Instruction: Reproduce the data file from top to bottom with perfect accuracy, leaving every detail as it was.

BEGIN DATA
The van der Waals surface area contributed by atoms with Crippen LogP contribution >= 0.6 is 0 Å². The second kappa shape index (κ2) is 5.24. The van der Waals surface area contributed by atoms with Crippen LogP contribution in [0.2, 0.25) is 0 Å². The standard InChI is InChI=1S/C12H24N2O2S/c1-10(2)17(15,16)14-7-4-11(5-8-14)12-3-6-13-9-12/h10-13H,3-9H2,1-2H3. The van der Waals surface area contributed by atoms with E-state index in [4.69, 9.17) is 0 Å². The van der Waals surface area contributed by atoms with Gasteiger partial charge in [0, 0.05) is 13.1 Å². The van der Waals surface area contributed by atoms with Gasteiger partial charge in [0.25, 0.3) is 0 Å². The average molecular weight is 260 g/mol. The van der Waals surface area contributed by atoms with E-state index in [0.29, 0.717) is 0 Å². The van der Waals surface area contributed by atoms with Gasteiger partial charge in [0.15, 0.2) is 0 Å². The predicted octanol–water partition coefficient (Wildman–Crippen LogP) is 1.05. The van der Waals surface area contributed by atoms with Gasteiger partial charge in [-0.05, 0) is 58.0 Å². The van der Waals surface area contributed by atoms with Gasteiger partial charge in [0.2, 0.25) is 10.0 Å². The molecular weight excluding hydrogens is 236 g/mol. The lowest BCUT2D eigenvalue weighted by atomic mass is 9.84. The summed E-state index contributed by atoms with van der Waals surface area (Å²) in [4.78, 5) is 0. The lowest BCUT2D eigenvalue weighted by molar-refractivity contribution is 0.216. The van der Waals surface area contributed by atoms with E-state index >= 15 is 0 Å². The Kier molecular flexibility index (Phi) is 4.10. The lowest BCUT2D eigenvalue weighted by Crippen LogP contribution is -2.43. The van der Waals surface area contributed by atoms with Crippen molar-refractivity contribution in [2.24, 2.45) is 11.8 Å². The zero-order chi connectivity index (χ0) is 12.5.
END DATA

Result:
The van der Waals surface area contributed by atoms with Crippen LogP contribution >= 0.6 is 0 Å². The second kappa shape index (κ2) is 5.24. The van der Waals surface area contributed by atoms with Crippen LogP contribution in [0.2, 0.25) is 0 Å². The standard InChI is InChI=1S/C12H24N2O2S/c1-10(2)17(15,16)14-7-4-11(5-8-14)12-3-6-13-9-12/h10-13H,3-9H2,1-2H3. The van der Waals surface area contributed by atoms with E-state index in [4.69, 9.17) is 0 Å². The van der Waals surface area contributed by atoms with Gasteiger partial charge in [0, 0.05) is 13.1 Å². The van der Waals surface area contributed by atoms with Gasteiger partial charge in [0.25, 0.3) is 0 Å². The average molecular weight is 260 g/mol. The van der Waals surface area contributed by atoms with E-state index in [0.29, 0.717) is 0 Å². The van der Waals surface area contributed by atoms with Gasteiger partial charge in [0.15, 0.2) is 0 Å². The predicted octanol–water partition coefficient (Wildman–Crippen LogP) is 1.05. The van der Waals surface area contributed by atoms with Gasteiger partial charge in [-0.05, 0) is 58.0 Å². The van der Waals surface area contributed by atoms with Gasteiger partial charge in [0.2, 0.25) is 10.0 Å². The molecular weight excluding hydrogens is 236 g/mol. The lowest BCUT2D eigenvalue weighted by atomic mass is 9.84. The summed E-state index contributed by atoms with van der Waals surface area (Å²) in [4.78, 5) is 0. The lowest BCUT2D eigenvalue weighted by molar-refractivity contribution is 0.216. The van der Waals surface area contributed by atoms with E-state index >= 15 is 0 Å². The Kier molecular flexibility index (Phi) is 4.10. The lowest BCUT2D eigenvalue weighted by Crippen LogP contribution is -2.43. The van der Waals surface area contributed by atoms with Crippen molar-refractivity contribution in [2.24, 2.45) is 11.8 Å². The zero-order chi connectivity index (χ0) is 12.5.